statements already take 4.6 years on average to complete. The order also
rescinds an Obama presidential
created sweeping new authority for several federal permitting agencies,
establishing a preference for compensatory
restore, establish, or enhance the environment within the scope of a
construction project where unavoidable adverse environmental impacts may occur.
The order notes
that changing or rescinding some of these actions may involve additional notice
and comment period to be consistent with the law, which will take time. It does
not address how existing case law that upholds certain considerations of greenhouse
gasses during NEPA review will continue to affect how agencies handle those
impacts. AGC will follow up with additional analysis of the impact of this
order on the construction industry.
For more information, contact Melinda Tomaino at
(703) 837-5415 or firstname.lastname@example.org.
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Legislation to Prohibit Government Mandated PLAs Advances in Congress
Contact Your Members of Congress and the President
The AGC-supported “Fair
and Open Competition Act” passed the House Oversight and Government
Reform Committee this week. The legislation would prohibit federal contracting
agencies from mandating that contractors and unions enter project labor
agreements (PLAs) on direct federal projects. In addition, the bill would
preserve the right of contractors and unions to voluntarily negotiate and
execute project labor agreements on federal projects, if they so choose. There
is no timeline for if or when the full House would consider the legislation, or
if the Senate would consider its companion bill.
AGC is committed to full and
open competition for all public projects and urged the Committee to support the legislation. Contact your members
of Congress and
urge them to support passage of the “Fair and Open Competition Act” and
petition President Trump to repeal President Obama’s Government-Mandated PLA
February 6, 2009, President Obama issued Executive Order 13502, which
encourages government agencies to use PLA’s in large-scale federal construction
projects where the total cost to the government is $25 million or more. AGC
strongly believes that the choice of whether to adopt a collective bargaining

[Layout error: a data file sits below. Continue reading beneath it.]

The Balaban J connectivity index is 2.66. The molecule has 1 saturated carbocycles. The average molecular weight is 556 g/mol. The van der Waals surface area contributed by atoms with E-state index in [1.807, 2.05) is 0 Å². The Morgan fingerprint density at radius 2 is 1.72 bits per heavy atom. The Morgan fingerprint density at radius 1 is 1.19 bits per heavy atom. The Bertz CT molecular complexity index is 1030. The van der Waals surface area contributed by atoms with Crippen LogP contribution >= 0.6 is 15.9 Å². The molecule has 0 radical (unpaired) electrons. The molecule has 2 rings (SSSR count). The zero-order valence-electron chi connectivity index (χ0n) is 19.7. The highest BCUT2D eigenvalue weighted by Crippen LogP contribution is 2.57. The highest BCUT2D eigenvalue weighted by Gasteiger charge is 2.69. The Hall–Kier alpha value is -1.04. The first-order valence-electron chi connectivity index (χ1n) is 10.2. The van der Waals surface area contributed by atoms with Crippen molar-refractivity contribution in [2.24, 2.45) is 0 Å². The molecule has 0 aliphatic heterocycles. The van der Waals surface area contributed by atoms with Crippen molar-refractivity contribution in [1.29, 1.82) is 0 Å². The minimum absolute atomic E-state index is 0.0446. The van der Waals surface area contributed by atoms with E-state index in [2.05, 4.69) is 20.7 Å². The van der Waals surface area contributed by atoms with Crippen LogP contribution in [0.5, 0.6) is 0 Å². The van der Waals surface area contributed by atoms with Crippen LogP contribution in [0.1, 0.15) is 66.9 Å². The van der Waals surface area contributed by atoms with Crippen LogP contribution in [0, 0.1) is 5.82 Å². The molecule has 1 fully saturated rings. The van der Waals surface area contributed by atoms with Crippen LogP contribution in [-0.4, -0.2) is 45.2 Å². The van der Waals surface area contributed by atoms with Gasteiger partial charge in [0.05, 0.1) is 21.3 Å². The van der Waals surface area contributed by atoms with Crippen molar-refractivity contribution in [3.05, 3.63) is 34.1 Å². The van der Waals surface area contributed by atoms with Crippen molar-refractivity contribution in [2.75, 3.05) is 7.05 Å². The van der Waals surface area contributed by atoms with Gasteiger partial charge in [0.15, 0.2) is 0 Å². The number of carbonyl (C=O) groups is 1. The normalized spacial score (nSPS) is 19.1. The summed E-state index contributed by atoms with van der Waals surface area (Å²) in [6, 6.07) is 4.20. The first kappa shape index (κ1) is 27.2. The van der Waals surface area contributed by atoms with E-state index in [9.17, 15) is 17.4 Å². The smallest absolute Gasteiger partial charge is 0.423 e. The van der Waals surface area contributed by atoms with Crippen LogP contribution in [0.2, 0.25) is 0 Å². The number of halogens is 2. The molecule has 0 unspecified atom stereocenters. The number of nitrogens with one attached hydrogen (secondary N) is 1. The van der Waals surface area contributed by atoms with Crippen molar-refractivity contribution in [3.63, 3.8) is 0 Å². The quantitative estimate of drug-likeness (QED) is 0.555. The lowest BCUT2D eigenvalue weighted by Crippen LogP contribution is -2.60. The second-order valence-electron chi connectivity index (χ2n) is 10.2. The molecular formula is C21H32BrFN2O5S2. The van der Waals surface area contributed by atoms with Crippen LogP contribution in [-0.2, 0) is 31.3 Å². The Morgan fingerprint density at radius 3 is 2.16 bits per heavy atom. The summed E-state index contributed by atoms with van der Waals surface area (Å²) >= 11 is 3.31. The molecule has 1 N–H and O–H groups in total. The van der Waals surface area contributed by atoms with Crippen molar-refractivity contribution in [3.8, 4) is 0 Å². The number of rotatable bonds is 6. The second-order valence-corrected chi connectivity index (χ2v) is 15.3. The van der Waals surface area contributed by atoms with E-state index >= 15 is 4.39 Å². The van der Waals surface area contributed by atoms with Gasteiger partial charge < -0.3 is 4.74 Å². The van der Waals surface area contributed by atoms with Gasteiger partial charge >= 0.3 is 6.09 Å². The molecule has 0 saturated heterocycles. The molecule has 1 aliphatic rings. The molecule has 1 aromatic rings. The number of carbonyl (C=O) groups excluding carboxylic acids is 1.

agreement should be left to the contractor-employers and their employees, and
that choice should not be imposed as a condition to competing for, or
performing on, a publicly funded project. Government mandates and preferences
for PLAs can restrain competition, drive up costs, cause delays, lead to
jobsite disputes, and disrupt local collective bargaining. In cases where use
of a PLA would benefit a project, the construction contractors otherwise
qualified to perform the work would be the first to recognize that fact and to
adopt a PLA voluntarily.
For more information, contact Jim Young at email@example.com or (202) 547-0133.
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AGC Defends Muni-Bonds
AGC joined our partners in the Don’t Mess
With Our Bonds coalition in urging House and Senate leaders to preserve the tax-exempt status for municipal bonds
as they begin discussions on tax reform. Tax-exempt municipal bonds have been
used to finance critical infrastructure including the construction of schools,
hospitals, airports, affordable housing, water and sewer facilities, public
power and gas utilities, roads and public transit.
bonds have been the primary method by which state and local governments finance
public capital improvements and infrastructure construction, and any proposals
to reduce or repeal the tax exemption would severely hamper these governments’
ability to meet their infrastructure needs.
continue to work with our coalition partners to maintain the tax-exempt status
of municipal bonds.
For more information, contact Sean O’Neill at firstname.lastname@example.org
or (202) 547-8892.
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Infrastructure Funding Targeted for Reduction in President Trump’s Budget Outline